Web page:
Idaho's congressional delegation, along with 531 brethren in the U.S. House and Senate, are heading home today. And even though the Senate is expected to agree with the House on a budget deal—hammered out last week by Democratic Sen. Patty Murray and GOP Rep. Paul Ryan—the 113th Congress will be known for its record-low accomplishments.
According to congressional records, there have been approximately 60 public laws enacted this year, so far below the previous low in legislative output that officials have already declared this session to be the least productive ever. In 1995, when the newly empowered GOP congressional majority confronted the Clinton administration, 88 laws were enacted for what had been the record low in the post-World War II era.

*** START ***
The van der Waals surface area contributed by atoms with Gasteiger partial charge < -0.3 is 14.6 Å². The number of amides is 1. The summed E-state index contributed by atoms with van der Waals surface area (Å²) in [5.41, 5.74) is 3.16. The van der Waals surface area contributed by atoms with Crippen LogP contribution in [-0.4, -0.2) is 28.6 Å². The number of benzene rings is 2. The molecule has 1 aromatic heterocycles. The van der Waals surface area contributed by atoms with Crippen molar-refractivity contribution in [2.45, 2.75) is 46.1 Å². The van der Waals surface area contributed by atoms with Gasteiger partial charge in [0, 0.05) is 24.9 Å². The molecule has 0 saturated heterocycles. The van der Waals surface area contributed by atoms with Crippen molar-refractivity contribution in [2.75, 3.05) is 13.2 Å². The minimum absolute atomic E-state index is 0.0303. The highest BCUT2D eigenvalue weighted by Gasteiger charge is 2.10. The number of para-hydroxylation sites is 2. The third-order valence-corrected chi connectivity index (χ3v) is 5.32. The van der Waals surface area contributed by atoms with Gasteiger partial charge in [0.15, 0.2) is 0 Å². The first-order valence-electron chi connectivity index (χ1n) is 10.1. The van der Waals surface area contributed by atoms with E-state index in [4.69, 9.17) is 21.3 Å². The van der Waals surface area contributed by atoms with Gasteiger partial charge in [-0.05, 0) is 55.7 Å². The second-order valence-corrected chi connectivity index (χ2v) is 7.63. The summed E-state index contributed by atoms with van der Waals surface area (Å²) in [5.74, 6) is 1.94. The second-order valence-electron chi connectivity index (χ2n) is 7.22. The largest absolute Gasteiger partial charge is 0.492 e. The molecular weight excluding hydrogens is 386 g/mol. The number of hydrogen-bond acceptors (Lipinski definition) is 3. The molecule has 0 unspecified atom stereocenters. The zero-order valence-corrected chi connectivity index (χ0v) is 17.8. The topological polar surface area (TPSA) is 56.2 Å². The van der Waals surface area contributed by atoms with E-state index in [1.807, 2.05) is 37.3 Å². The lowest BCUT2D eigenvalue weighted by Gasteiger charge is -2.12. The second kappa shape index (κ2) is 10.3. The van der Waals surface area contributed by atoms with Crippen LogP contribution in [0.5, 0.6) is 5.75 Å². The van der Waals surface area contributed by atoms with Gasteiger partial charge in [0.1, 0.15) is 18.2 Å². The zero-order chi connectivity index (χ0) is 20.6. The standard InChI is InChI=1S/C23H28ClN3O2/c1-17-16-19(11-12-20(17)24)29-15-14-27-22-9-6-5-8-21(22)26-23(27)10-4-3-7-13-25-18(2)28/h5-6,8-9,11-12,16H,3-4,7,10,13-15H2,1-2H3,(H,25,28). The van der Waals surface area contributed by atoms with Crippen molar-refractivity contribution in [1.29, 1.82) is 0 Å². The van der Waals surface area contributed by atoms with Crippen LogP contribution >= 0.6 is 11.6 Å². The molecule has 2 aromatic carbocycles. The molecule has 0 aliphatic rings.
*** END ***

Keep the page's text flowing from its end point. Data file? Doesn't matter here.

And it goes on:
Which means there is plenty of unfinished business for Congress when it returns in 2014. At the top of the list is passage of the farm bill (they have to do it, but funding for food stamps continues to be a major sticking point. Congress will also need to once again address the debt ceiling, which maxes out on Feb. 7.
Some are hoping that Congress will take up immigration, an extension of unemployment insurance and even the minimum wage, but keep in mind that 2014 is a mid-term election year.
The current group of Capitol Hill lawmakers are also distinguished by being the most unpopular Congress on record. Last month, American's approval of the way Congress was handling its job dropped to 9 percent, the lowest in Gallup's 39-year history.